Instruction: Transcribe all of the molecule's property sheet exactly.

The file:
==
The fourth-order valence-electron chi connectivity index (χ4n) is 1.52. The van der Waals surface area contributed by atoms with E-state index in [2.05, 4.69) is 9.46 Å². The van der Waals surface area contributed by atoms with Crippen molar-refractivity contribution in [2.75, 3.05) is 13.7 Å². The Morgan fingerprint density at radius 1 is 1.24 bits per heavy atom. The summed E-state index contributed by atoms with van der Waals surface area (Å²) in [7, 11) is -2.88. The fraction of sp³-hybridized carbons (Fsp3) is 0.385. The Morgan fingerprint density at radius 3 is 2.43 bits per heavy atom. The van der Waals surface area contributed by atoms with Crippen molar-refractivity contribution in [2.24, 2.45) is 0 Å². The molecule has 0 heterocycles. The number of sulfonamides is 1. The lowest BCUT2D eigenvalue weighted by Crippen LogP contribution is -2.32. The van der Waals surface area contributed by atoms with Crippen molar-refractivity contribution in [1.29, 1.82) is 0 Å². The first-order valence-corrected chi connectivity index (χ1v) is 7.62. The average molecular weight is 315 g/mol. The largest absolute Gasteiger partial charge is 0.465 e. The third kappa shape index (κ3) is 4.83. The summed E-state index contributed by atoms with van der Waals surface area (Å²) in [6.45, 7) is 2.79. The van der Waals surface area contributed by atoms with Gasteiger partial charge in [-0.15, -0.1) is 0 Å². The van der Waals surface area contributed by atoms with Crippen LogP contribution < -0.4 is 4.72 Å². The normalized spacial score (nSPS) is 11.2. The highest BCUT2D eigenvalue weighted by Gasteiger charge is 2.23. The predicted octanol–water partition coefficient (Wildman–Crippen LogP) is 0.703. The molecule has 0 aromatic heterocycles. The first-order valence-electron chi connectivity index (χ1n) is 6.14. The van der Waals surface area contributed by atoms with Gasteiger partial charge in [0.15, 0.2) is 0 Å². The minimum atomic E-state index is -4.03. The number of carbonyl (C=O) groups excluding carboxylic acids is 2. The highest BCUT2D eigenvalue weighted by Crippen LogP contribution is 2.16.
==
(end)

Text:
The fourth-order valence-electron chi connectivity index (χ4n) is 1.52. The van der Waals surface area contributed by atoms with E-state index in [2.05, 4.69) is 9.46 Å². The van der Waals surface area contributed by atoms with Crippen molar-refractivity contribution in [2.75, 3.05) is 13.7 Å². The Morgan fingerprint density at radius 1 is 1.24 bits per heavy atom. The summed E-state index contributed by atoms with van der Waals surface area (Å²) in [7, 11) is -2.88. The fraction of sp³-hybridized carbons (Fsp3) is 0.385. The Morgan fingerprint density at radius 3 is 2.43 bits per heavy atom. The van der Waals surface area contributed by atoms with Crippen molar-refractivity contribution in [2.24, 2.45) is 0 Å². The molecule has 0 heterocycles. The number of sulfonamides is 1. The lowest BCUT2D eigenvalue weighted by Crippen LogP contribution is -2.32. The van der Waals surface area contributed by atoms with Crippen molar-refractivity contribution in [1.29, 1.82) is 0 Å². The first-order valence-corrected chi connectivity index (χ1v) is 7.62. The average molecular weight is 315 g/mol. The largest absolute Gasteiger partial charge is 0.465 e. The third kappa shape index (κ3) is 4.83. The summed E-state index contributed by atoms with van der Waals surface area (Å²) in [6.45, 7) is 2.79. The van der Waals surface area contributed by atoms with Gasteiger partial charge in [-0.15, -0.1) is 0 Å². The van der Waals surface area contributed by atoms with Crippen LogP contribution < -0.4 is 4.72 Å². The normalized spacial score (nSPS) is 11.2. The highest BCUT2D eigenvalue weighted by Gasteiger charge is 2.23. The predicted octanol–water partition coefficient (Wildman–Crippen LogP) is 0.703. The molecule has 0 aromatic heterocycles. The first-order valence-electron chi connectivity index (χ1n) is 6.14. The van der Waals surface area contributed by atoms with Gasteiger partial charge in [0.15, 0.2) is 0 Å². The minimum atomic E-state index is -4.03. The number of carbonyl (C=O) groups excluding carboxylic acids is 2. The highest BCUT2D eigenvalue weighted by Crippen LogP contribution is 2.16.